On Wed, Jul 04, 2007 at 11:09:19AM +0100, Heikki Linnakangas wrote: > The only benefit I can see is that it moves the write() of a page out of > the critical path. But as long as the OS cache can absorb the write, it > should be very cheap compared to doing real I/O. Apparently the workload > that benefits most is an OLTP workload where response times are > critical, on a database that doesn't fit in share_buffers, but fits in > OS cache.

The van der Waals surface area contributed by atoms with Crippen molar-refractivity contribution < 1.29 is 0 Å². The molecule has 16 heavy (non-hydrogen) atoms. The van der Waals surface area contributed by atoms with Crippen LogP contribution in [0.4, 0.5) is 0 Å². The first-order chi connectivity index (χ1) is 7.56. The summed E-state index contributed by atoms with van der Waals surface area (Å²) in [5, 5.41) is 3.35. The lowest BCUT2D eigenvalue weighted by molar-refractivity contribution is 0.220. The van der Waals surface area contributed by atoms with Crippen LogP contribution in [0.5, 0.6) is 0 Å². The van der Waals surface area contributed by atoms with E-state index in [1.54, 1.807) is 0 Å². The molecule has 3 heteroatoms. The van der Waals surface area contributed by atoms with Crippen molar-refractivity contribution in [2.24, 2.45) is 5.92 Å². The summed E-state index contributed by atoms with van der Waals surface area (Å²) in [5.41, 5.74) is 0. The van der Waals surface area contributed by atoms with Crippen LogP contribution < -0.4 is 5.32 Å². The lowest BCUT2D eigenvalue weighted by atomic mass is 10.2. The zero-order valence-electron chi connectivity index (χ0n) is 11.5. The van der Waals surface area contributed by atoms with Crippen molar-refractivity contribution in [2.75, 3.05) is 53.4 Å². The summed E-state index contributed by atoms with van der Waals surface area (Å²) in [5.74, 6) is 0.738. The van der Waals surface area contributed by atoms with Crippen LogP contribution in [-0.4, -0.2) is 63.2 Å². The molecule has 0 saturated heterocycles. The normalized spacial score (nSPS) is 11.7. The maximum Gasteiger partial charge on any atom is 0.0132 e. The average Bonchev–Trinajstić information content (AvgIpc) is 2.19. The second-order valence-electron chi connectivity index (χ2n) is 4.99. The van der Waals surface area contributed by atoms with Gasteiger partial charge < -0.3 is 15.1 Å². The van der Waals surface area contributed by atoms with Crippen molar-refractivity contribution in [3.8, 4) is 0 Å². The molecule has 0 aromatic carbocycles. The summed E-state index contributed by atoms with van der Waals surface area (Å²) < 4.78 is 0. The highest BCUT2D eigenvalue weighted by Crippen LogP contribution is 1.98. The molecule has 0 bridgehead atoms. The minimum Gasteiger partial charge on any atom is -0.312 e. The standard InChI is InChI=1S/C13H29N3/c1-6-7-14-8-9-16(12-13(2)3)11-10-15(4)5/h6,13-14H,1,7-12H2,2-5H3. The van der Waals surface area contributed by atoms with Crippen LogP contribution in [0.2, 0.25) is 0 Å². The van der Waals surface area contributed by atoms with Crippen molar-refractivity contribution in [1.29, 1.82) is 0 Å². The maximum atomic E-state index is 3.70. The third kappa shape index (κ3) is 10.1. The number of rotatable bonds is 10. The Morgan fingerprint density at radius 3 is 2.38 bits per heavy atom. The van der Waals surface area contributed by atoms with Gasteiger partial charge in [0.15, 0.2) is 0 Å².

I thought the point was to make checkpoints cheaper. Sure, the OS can probably absorb the write() but you execute a fsync() shortly after so you're going to block on that. The point being that by executing the writes earlier you can get some of the writing done in the bakcground prior to the fsync. So it would be targetting people with lots of dirty shared buffers where a checkpoint is going to eat your I/O bandwidth. An fsync will make the OS write everything ASAP. Have a nice day, -- Martijn van Oosterhout <[EMAIL PROTECTED]> http://svana.org/kleptog/ > From each according to his ability. To each according to his ability to > litigate.
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